Before laying it, you should let the flooring in this condition for at least three days. Your laminate won’t warp, expand, or shrink in the future if you give it time to acclimate.

Remove Old Adhesive

Remove any flooring and underlay from the stairs if there is any. If there isn’t any flooring, but there is paint or old glue from the prior flooring, remove it to provide a smooth surface for installing laminate. You can pull this up with a set of pliers and some carpet.

Before installing your flooring, ensure your subfloor is as flat as possible. To make the ideal level surface for the laminate, chip away any extra dirt and sand down wood staircases.

Cut Laminate According to Your Stair Measurement

The tread, risers, and stair nosing are the three laminate pieces that must be cut, and it is ideal to have them ready before you begin the installation. Accurate dimensions are essential if you want the tread pieces to fit as tightly as possible from left to right.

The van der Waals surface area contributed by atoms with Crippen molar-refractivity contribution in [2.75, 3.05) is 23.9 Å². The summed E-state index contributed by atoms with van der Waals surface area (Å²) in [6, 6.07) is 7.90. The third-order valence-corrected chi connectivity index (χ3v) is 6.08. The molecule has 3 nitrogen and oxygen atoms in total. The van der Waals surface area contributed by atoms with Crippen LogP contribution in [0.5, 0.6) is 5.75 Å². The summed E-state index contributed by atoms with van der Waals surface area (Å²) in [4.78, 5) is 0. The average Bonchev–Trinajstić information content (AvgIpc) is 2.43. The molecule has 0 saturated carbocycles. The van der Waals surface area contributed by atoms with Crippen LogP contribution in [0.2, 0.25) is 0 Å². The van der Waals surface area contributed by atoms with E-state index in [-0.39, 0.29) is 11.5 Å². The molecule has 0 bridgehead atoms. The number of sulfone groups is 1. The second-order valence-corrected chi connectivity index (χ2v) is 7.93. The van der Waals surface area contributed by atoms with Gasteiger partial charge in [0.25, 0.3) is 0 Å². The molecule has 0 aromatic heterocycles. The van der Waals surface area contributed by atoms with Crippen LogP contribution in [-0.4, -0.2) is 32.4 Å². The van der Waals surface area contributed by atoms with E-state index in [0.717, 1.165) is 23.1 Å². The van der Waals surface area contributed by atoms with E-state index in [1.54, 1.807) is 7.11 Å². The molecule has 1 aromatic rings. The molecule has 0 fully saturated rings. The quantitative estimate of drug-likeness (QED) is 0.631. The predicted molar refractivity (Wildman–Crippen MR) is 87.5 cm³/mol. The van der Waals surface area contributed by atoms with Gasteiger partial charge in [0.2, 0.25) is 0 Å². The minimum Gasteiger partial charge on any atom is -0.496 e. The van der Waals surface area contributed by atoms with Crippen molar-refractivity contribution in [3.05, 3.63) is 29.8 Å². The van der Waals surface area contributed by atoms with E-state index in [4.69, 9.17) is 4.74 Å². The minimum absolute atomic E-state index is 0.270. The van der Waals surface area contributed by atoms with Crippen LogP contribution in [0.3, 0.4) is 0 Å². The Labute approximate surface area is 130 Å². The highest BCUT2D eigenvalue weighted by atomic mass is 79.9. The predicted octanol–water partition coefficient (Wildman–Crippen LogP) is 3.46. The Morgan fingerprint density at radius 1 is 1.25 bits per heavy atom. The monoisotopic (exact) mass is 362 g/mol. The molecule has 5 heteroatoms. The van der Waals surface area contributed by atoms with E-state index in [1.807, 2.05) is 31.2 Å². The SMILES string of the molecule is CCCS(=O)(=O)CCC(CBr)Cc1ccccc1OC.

A majority of laminate boards won’t completely cover the step. As a result, you might need to cut from a different board. Glue the tongue and groove together to keep them in place for fitting. However, it doesn’t need to extend to the step’s front edge.

Install Tread Pieces

Installing the tread component is the first step in assembling the stairs. Apply three beads of premium wood glue to the underside of the tread boards you previously adhered to. The tongue edge of the laminate should be facing outwards when you snugly install it to the back step.